Not one of Jesus’s more uplifting statements, to say the least. His words constitute an invitation—no, an insistent calling—to participate in some type of personal execution. And an exquisitely painful one at that.

His words are also contradictory, marking death as the beginning point of discipleship, rather than the endpoint to all living enterprises that humans usually know it to be.

Finally, Jesus’s words sound imprecise; apart from Lazarus, whom he miraculously raised from the dead, most people expect to die only once, and not on the daily basis described here.

What could the master weaver of parables and proverbs possibly mean by this admonition that leaves us squirming in our seats?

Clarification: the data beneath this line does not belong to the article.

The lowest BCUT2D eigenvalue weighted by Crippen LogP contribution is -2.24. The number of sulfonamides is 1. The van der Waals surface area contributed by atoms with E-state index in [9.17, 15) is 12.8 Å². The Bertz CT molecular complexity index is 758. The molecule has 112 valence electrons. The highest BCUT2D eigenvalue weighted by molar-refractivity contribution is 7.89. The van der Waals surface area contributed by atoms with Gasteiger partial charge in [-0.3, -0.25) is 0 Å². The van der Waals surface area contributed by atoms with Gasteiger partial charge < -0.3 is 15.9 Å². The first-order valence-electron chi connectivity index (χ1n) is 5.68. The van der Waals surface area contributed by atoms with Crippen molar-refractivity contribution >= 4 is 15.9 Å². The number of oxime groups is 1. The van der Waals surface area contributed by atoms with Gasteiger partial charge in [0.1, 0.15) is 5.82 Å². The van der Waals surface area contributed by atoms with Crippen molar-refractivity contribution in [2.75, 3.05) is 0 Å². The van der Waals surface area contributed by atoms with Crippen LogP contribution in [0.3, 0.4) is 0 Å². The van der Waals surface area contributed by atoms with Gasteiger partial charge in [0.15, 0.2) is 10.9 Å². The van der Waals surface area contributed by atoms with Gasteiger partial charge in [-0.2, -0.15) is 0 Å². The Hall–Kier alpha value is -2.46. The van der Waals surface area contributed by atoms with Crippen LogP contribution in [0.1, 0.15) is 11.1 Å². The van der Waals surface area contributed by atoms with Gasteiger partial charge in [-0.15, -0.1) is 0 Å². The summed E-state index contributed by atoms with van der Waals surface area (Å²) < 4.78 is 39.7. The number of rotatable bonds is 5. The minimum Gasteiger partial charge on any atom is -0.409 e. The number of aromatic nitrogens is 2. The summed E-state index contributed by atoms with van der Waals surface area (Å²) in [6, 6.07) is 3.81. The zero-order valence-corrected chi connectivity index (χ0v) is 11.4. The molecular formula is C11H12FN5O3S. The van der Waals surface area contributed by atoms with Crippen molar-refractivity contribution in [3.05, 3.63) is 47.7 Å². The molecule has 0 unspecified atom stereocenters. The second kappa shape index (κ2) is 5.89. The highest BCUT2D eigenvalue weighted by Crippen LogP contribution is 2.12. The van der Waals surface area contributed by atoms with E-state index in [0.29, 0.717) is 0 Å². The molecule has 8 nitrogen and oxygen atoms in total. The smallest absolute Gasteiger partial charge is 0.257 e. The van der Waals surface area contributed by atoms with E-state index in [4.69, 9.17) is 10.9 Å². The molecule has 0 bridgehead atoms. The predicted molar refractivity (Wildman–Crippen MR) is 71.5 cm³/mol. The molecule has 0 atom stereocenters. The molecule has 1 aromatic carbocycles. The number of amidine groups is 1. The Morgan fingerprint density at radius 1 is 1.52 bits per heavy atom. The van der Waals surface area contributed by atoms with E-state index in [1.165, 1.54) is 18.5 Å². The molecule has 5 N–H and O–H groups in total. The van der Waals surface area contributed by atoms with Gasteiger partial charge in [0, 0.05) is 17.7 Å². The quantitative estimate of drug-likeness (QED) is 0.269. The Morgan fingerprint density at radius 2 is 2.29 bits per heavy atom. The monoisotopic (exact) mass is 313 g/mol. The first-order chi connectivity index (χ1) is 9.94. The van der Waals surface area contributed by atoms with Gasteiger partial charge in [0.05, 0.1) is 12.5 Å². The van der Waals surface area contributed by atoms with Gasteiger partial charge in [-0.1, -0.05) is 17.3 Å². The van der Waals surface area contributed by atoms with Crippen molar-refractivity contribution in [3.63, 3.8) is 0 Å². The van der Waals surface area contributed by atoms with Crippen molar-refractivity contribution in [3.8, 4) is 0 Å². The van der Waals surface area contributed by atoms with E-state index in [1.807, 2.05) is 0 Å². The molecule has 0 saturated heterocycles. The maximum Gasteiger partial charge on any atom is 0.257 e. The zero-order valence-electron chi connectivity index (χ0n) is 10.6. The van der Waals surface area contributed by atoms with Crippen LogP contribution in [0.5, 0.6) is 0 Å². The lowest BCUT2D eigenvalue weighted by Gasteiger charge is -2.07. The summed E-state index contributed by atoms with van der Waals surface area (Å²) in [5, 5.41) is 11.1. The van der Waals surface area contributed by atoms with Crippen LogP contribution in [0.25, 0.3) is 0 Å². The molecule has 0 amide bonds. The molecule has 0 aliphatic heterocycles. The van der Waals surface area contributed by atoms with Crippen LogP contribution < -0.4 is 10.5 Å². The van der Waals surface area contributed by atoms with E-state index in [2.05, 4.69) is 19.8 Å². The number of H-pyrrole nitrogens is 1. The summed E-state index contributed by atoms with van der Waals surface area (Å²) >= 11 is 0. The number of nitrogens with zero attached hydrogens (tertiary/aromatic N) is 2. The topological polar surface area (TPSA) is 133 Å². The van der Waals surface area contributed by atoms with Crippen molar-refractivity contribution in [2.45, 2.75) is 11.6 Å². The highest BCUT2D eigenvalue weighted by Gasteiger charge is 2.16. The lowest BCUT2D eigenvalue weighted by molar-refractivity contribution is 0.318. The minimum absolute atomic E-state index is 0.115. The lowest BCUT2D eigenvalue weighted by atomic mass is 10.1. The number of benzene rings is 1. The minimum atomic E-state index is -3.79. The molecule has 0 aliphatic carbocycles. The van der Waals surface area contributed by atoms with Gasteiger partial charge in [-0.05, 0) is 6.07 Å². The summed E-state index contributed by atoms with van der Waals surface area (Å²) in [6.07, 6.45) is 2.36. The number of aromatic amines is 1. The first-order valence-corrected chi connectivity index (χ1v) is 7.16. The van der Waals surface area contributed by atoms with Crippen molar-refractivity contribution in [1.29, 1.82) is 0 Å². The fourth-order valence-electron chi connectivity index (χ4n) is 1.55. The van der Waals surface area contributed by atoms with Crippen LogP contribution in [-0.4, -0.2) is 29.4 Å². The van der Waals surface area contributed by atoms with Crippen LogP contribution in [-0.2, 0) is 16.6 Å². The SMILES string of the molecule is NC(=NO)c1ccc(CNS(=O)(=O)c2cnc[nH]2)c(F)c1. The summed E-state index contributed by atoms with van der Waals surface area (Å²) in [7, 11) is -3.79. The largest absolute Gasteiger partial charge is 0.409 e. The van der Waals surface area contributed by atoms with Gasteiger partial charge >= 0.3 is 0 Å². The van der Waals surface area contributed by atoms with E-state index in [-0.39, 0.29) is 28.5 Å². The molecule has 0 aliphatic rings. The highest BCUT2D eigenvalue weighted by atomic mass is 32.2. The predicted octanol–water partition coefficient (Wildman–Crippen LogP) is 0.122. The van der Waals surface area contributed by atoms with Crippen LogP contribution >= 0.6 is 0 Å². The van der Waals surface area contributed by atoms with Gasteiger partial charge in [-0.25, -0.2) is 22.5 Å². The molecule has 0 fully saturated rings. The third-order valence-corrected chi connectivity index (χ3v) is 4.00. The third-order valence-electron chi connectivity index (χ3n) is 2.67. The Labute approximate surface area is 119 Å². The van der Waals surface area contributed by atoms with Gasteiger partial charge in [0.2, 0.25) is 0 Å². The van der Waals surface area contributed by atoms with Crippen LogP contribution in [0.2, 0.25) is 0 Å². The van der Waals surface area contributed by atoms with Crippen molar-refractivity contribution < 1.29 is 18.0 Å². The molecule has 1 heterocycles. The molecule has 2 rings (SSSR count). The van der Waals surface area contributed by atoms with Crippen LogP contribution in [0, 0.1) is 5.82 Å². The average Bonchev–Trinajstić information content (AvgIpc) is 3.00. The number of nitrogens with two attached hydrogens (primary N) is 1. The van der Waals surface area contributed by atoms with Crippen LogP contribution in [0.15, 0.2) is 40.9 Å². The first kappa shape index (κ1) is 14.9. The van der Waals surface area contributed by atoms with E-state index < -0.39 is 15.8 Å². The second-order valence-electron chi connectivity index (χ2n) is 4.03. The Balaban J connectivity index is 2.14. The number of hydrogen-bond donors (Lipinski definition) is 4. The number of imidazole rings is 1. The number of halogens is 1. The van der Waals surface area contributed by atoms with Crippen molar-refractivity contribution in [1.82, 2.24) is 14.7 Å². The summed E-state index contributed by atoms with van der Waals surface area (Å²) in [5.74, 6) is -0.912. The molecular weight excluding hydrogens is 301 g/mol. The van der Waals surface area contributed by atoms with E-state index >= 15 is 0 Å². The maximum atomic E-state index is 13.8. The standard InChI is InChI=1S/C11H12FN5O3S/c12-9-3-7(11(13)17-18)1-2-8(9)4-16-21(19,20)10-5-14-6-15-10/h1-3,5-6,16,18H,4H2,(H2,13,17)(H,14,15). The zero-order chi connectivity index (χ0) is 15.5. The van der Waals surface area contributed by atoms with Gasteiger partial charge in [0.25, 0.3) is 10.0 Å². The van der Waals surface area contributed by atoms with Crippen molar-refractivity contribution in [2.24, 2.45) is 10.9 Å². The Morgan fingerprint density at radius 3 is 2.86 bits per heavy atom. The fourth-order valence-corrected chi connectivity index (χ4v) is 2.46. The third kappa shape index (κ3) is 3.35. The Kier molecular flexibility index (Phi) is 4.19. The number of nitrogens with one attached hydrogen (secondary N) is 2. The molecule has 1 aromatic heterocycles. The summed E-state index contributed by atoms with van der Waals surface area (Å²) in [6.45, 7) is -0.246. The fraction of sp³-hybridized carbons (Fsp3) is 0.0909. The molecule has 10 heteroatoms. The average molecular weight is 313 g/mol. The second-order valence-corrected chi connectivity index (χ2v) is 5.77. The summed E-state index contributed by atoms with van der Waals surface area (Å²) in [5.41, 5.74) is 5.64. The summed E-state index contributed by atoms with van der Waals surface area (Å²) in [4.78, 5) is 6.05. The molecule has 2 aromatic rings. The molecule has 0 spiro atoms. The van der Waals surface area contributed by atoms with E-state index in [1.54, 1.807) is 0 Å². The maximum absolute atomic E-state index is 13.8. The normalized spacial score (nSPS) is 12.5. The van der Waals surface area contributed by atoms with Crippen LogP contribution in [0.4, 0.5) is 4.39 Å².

What I can say for sure is that I feel like I die just a little whenever my son’s autism requires me to take extreme measures not required of most other parents. Things like exercising nonstop hypervigilance as if he were a toddler, trying to cope with physical outbursts which have become increasingly unwieldy, foregoing social events (like playdates and parties) that would prove too difficult to manage.

I also feel myself dying as I lay out extraordinary amounts of effort, persistence, and problem-solving just to get through the day. How do I acquire this developmental resource for my son, that taste of “normal life” for him? What about the haircut/dental cleaning/blood test he needs but will surely freak him out?